An iPhone 7 take that isn't about the headphone jack? Surprising! But yesterday's Apple announcement contained one piece of information that left me really wondering about the future of the world's most popular brand of Android smartphones. The iPhone 7 has officially ditched the physical home button - and I'd argue that decision makes complete sense. Failed home buttons have been a hallmark of iPhone ownership even from the early days, and relying on an oddly primitive, analog mechanical key as the access point to a device that will likely be used hundreds of times a day by the average owner doesn't really make sense in 2016. So, the switch to a haptic system is, in my mind, perfectly reasonable. (Others, seemingly, disagree.)

In fact, one of my least favorite things about my iPad Air 2 is the home button. Over the last two years, it has become increasingly tired, shifts in its seat, and generally feels kind of cheap and janky. A capacitive, haptic key would be a godsend. But this post isn't about Apple: it's about Samsung. Samsung remains the only holdout of note on the physical home key in 2016 (and really, most of Android's history), to the extent that it is now an iconic - if increasingly anachronistic - part of their Galaxy smartphone brand identity.

I have long believed, and still do, that Samsung's home button exists almost solely to ease the transition for iPhone owners to Galaxy-brand smartphones. It makes them approachable. If you're the kind of person who doesn't really care about smartphones so much as know they want and need to own one, a Galaxy phone's very fascia looks recognizable coming from an iPhone. You know what that big, clicky button on the bottom is for right from the get go: it's the portal into the device, to taking that first step in learning what it is to use a Galaxy smartphone. And you know that you need to click it.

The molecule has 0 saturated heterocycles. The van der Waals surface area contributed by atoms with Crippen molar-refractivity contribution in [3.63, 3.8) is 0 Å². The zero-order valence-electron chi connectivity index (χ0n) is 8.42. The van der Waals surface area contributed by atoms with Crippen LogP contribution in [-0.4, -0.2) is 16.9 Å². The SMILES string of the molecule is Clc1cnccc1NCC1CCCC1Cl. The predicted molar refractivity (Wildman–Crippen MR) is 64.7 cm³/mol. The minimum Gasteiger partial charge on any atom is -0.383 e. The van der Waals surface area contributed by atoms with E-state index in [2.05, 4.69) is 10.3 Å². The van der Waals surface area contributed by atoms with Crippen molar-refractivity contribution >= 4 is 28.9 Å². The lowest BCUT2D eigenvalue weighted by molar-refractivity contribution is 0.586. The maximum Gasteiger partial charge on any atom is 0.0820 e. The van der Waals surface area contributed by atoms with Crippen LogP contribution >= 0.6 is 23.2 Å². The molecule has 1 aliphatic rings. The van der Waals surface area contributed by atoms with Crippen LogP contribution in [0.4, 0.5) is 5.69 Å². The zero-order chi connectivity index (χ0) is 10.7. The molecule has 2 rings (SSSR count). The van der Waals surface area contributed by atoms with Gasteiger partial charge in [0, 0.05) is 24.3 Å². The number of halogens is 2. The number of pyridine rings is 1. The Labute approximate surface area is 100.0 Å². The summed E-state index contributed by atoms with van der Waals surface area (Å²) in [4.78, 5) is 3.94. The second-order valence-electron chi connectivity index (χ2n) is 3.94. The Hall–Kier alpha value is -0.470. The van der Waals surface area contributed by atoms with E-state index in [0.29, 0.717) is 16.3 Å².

This may sound like something utterly trivial to you, and to phone enthusiasts like us, it kind of is. We know how phones generally work, and can pick a new one up and figure it out in no time at all. But Samsung is a mass market brand, and these things matter a hell of a lot when you're trying to make your product appeal to someone who has only ever owned an iPhone. "Oh, so you turn it on like the iPhone" is exactly the initial reaction Samsung wants from consumers. It puts them at ease - it is familiar.

But on the newest iPhone, that click is no more. It's now a bit of an abrupt tap-buzz. A lot like, I don't know, pretty much every Android smartphone with a fingerprint scanner that isn't made by Samsung? Yeah, that's right. The question then becomes what Samsung values more: the iconic if not particularly interesting "look" that home button gives its phones, or in continuing to ensure that iPhone converts have that initial feeling that things on this side of the fence aren't all that different or scary.

I am certain yesterday's announcement (and the rumors leading up to it) has Samsung considering its next steps with the Galaxy's home button very seriously. On the one hand, users who upgrade from iPhones in the next year will be coming from older devices, so there's no rush just yet to get on board with haptic-capacitive from that perspective. On the other, there is the issue of looking behind the times now - as though Apple has surpassed Samsung's quaint little mechanical home key, of appearing to be stuck in the past. And that may be too much for a prideful brand like Samsung to bear.

But it'd be silly to suggest Samsung's products exist in a vacuum: its entire smartphone brand is the anti-iPhone. So much of the attention it receives is by virtue of comparison to Apple (in the mainstream media, I mean - not enthusiast sites like this one).

I, for one, would be happy to see Samsung's physical home button go the way of the dodo. It's a relic in the age of ultra-fast fingerprint scanners. Galaxy fans may think otherwise, but when it comes to growing market share and profits, it's iPhone owners that are the apple of Samsung's eye.